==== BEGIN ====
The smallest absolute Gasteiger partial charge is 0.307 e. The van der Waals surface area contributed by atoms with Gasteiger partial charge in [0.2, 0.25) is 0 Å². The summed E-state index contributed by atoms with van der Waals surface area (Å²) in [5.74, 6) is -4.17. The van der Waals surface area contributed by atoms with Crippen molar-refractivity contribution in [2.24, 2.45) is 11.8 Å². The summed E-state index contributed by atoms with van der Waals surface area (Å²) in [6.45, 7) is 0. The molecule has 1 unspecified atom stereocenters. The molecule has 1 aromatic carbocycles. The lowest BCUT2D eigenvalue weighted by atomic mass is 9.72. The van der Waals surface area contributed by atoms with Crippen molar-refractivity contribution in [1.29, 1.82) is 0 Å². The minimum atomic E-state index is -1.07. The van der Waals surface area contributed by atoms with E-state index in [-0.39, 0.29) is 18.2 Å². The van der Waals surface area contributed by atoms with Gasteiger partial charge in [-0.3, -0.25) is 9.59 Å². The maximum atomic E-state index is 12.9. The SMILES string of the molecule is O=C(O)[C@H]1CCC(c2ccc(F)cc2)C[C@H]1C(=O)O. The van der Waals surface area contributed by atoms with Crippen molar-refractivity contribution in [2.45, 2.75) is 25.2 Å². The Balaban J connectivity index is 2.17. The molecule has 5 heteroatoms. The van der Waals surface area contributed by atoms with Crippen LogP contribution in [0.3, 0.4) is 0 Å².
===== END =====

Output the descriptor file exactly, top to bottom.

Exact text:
The smallest absolute Gasteiger partial charge is 0.307 e. The van der Waals surface area contributed by atoms with Gasteiger partial charge in [0.2, 0.25) is 0 Å². The summed E-state index contributed by atoms with van der Waals surface area (Å²) in [5.74, 6) is -4.17. The van der Waals surface area contributed by atoms with Crippen molar-refractivity contribution in [2.24, 2.45) is 11.8 Å². The summed E-state index contributed by atoms with van der Waals surface area (Å²) in [6.45, 7) is 0. The molecule has 1 unspecified atom stereocenters. The molecule has 1 aromatic carbocycles. The lowest BCUT2D eigenvalue weighted by atomic mass is 9.72. The van der Waals surface area contributed by atoms with Crippen molar-refractivity contribution in [1.29, 1.82) is 0 Å². The minimum atomic E-state index is -1.07. The van der Waals surface area contributed by atoms with E-state index in [-0.39, 0.29) is 18.2 Å². The van der Waals surface area contributed by atoms with Gasteiger partial charge in [-0.3, -0.25) is 9.59 Å². The maximum atomic E-state index is 12.9. The SMILES string of the molecule is O=C(O)[C@H]1CCC(c2ccc(F)cc2)C[C@H]1C(=O)O. The van der Waals surface area contributed by atoms with Crippen molar-refractivity contribution in [2.45, 2.75) is 25.2 Å². The Balaban J connectivity index is 2.17. The molecule has 5 heteroatoms. The van der Waals surface area contributed by atoms with Crippen LogP contribution in [0.3, 0.4) is 0 Å².